Former fighter pilot shares unimaginable mission from 9/11


September 11th brought out many stories that most of us just can’t imagine. Few have heard the journey of one fighter pilot who faced an unimaginable mission that day: to bring down an airliner full of passengers.

On that clear day, 20 years ago, the stories of heroism rose above the confusion that clouded our country under attack. Lieutenant Heather Penney saw that firsthand. “I think anyone who was closely involved with that day has difficulty talking about it,” she told us.

To understand the role of Lt. Penney that day, you have to go back to when she was a little girl when she watched her father, who was a fighter pilot. She remembers wanting to be a pilot when she was just three years old.

As a member of the military’s National Guard on 9/11, she was a fighter pilot based in Washington, D.C. Heather’s mission that day was unimaginable to most. She was tasked with trying to bring down United Airlines Flight 93, which could be headed for the U.S. Capitol or the White House. “That meant that we had to do what was necessary and because we didn’t have any missiles on board, that meant that we would have to ram the aircraft, like kamikaze of the aircraft. This would have been a suicide mission for us,” says Penney.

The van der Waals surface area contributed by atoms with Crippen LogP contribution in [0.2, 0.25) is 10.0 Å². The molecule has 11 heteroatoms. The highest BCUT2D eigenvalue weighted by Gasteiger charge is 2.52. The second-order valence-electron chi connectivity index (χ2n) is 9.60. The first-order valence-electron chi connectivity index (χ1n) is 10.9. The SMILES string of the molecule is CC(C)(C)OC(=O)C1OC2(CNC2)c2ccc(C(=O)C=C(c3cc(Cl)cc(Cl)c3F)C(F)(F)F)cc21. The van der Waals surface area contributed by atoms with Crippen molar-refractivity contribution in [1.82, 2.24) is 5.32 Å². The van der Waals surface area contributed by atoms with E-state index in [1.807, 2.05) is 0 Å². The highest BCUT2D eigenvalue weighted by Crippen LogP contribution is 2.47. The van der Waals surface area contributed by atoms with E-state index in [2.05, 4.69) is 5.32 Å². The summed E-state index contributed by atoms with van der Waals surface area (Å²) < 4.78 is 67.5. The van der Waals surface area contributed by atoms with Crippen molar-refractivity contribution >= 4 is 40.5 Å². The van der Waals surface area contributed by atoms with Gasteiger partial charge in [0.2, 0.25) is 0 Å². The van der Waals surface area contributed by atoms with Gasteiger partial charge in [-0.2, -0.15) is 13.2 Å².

At the time, she was a young lieutenant with no kids. She recalls not having time to even call her parents and say goodbye.

It wasn’t until much later that day when Lt. Penney had learned Flight 93 had crashed in Pennsylvania because the 33 passengers on board decided to fight back and take down the aircraft. “Those passengers should not have had to have made that decision. Thank God they did, " says Penney. “We were unable to execute our oath to protect and defend and it put our citizens in a position where they had to step up. That haunts me,” she said.

Her mission now includes flying as a hobby, being married and a mother of two. Like most of us, she’ll never forget that day in September, 20 years ago.

“For me, what’s important is not to live in the trauma, or the sensationalism, or the hate or the anger or the fear. What’s important is how we live out the legacy of the people who gave their lives,” said Penney.